What Is Allergic Eczema?
When your body comes into contact with something that could make
you sick, your immune system promotes chemical changes to help your body ward
You’re exposed to thousands of substances each day, and most don’t
cause your immune system to react. In some cases, however, you may come into contact
with certain substances that trigger an immune system response, even if they
aren’t typically harmful to the body. These substances are known as allergens.
When your body reacts to them, it causes an allergic reaction.
An allergic reaction can take a number of forms. Some people
experience difficulty breathing, coughing, burning eyes, and a runny nose when
they’re having an allergic reaction. Other allergic reactions cause changes in
Allergic eczema is an itchy skin rash that develops when you come
into contact with an allergen. The condition often occurs hours after you’ve
been exposed to the substance that triggered the allergic reaction.
Allergic eczema is also known as:
- allergic dermatitis
- contact dermatitis
- allergic contact dermatitis
- contact eczema
What Causes Allergic Eczema?
Allergic eczema occurs when you come into direct contact with an
allergen. The condition is known as a “delayed allergy” because it doesn’t
trigger an allergic reaction right away. The symptoms of allergic eczema may
not develop for 24 to 48 hours after you’ve come into contact with the
Some common triggers for allergic eczema include:
- nickel, which can be found in jewelry, belt
buckles, and metal buttons on jeans
- perfumes found in cosmetics
- clothing dyes
- hair dye
- soaps and cleaning products
- poison ivy and other plants
- antibiotic creams or ointments that are used on
the skin, such as neomycin
Allergic eczema may also develop when the skin is exposed to
chemicals in the presence of sunlight. For example, an allergic reaction can
occur after using sunscreen and spending time in the sun.
Recognizing the Symptoms of Allergic Eczema
The symptoms of allergic eczema can vary from person to person.
They may also change over time. Symptoms typically develop where contact with
the allergen has occurred. In rare cases, symptoms might spread to other areas
of the body.
Common symptoms include:
- a burning sensation or pain
- red bumps that may ooze, drain, or crust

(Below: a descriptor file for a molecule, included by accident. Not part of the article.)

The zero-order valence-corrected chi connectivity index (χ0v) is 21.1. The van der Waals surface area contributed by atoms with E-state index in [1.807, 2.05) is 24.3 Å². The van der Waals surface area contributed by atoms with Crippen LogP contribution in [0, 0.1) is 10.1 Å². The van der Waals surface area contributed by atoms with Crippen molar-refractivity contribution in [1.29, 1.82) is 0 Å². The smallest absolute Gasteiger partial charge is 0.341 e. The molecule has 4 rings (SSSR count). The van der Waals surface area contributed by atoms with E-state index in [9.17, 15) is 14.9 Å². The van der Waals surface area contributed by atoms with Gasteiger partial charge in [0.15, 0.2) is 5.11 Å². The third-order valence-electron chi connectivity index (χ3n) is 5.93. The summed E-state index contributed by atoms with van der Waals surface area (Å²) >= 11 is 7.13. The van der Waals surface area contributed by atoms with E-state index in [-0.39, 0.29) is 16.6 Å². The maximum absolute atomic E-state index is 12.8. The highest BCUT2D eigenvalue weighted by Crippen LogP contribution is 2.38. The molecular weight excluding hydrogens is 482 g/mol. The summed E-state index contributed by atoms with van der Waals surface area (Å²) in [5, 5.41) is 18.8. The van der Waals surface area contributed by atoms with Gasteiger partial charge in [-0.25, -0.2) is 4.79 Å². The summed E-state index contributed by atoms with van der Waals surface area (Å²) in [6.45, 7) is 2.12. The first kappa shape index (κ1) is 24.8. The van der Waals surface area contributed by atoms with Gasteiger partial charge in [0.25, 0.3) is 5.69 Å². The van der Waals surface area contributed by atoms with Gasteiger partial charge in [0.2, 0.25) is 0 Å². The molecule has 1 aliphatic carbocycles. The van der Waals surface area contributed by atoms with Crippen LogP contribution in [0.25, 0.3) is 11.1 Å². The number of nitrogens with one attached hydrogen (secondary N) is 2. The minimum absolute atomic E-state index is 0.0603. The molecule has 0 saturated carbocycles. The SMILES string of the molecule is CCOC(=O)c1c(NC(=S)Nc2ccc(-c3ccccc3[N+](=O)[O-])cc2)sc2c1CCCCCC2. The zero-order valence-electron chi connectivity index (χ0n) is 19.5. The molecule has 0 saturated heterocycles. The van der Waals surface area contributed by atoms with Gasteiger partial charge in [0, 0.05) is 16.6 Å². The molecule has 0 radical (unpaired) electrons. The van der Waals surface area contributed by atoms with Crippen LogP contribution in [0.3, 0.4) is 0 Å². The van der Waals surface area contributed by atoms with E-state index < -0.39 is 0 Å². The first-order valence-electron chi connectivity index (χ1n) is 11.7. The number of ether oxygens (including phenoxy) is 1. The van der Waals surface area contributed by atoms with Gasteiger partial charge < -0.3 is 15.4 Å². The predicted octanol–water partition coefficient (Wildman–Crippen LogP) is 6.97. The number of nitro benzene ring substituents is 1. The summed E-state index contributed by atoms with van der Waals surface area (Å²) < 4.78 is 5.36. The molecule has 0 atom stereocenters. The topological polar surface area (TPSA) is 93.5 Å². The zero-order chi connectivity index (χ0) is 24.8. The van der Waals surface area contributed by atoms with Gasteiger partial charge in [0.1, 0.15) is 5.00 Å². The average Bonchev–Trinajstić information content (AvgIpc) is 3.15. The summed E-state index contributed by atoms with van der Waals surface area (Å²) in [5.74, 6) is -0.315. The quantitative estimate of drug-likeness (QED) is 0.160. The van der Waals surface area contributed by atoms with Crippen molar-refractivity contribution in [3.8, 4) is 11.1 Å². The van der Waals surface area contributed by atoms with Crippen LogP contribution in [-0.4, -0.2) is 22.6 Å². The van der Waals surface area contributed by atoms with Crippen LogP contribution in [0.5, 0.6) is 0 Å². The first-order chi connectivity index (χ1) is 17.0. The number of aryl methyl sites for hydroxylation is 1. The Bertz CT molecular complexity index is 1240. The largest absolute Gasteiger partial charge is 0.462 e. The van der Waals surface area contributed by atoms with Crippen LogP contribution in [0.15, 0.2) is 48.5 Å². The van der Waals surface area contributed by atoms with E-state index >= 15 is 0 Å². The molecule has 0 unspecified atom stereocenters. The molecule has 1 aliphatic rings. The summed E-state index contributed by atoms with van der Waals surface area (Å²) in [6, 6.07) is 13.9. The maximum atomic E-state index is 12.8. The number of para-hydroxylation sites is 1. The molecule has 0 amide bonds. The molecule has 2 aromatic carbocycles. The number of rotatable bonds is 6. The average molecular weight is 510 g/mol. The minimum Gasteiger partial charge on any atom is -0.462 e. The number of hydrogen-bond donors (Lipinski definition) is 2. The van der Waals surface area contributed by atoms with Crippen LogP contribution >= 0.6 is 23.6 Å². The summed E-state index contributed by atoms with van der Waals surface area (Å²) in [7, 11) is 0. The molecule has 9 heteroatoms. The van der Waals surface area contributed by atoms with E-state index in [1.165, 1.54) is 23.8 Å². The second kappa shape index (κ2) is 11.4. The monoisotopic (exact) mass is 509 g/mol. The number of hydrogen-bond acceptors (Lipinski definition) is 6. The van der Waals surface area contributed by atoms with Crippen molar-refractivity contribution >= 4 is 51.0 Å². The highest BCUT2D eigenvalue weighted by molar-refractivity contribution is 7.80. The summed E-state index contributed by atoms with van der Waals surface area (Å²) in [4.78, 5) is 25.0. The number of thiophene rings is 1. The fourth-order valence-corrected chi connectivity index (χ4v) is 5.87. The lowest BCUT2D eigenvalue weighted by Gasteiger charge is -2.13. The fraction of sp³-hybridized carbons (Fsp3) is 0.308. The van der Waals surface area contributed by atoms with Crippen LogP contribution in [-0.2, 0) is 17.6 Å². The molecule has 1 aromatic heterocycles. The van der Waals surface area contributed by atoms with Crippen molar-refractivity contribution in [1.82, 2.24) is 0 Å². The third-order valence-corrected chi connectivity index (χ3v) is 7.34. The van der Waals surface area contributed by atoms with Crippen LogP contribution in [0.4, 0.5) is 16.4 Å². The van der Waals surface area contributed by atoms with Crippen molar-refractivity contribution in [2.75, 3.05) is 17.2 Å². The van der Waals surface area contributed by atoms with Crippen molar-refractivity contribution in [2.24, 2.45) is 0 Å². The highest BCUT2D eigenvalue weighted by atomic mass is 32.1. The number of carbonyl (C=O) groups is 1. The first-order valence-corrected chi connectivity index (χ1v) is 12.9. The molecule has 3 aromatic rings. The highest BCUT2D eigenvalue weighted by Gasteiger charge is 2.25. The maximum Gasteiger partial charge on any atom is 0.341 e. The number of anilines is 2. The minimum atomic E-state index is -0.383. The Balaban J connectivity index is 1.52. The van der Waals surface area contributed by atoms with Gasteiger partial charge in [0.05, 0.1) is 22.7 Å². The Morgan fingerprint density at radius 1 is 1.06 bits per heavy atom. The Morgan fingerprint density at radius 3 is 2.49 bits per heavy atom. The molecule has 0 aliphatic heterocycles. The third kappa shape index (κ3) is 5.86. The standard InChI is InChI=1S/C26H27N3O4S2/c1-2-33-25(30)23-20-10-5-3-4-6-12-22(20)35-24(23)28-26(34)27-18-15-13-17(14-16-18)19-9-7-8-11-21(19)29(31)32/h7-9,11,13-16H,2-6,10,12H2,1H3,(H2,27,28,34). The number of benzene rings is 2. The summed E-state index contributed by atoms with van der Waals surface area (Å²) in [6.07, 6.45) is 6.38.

- warm, tender skin
- scaly, raw, or thickened skin
- dry, red, or rough skin
How Is Allergic Eczema Diagnosed?
Your doctor will first examine your skin to determine whether you
have allergic eczema. If they suspect you have the condition, they’ll need to
do further testing to find out exactly what you’re allergic to. In most cases,
an epicutaneous or patch test will be used.
During this test, patches that contain common allergens are
placed on your back. These patches remain in place for 48 hours. When your
doctor removes the patches, they’ll check for symptoms of an allergic reaction.
Your doctor will check your skin again after two more days to see if you have a
delayed allergic reaction.
Other tests will be needed if your doctor isn’t able to make a diagnosis
based on the patch test. Your doctor may perform a skin lesion biopsy to make sure
another health condition isn’t causing your skin condition. During the biopsy,
your doctor will remove a small sample of the affected skin and send it to a laboratory
How Is Allergic Eczema Treated?
Treatment for allergic eczema depends on the severity of your
symptoms. In all cases, however, it’s important to wash the affected skin with
plenty of water to remove traces of the allergen.
You may not need additional treatment if your symptoms are mild
and don’t bother you. However, you might want to use a moisturizing cream to
keep the skin hydrated and repair damage. Over-the-counter corticosteroid
creams can help with itching and inflammation.
Your doctor may recommend prescription-strength ointments or
creams if your symptoms are severe. They may also prescribe corticosteroid
pills if needed.
What Is the Long-Term Outlook for People
with Allergic Eczema?
With the proper treatment, you can expect allergic eczema to
clear up within two to three weeks. However, the condition may return if you’re
exposed to the allergen again. Identifying the allergen that caused your eczema
and taking steps to avoid it are critical to preventing future reactions.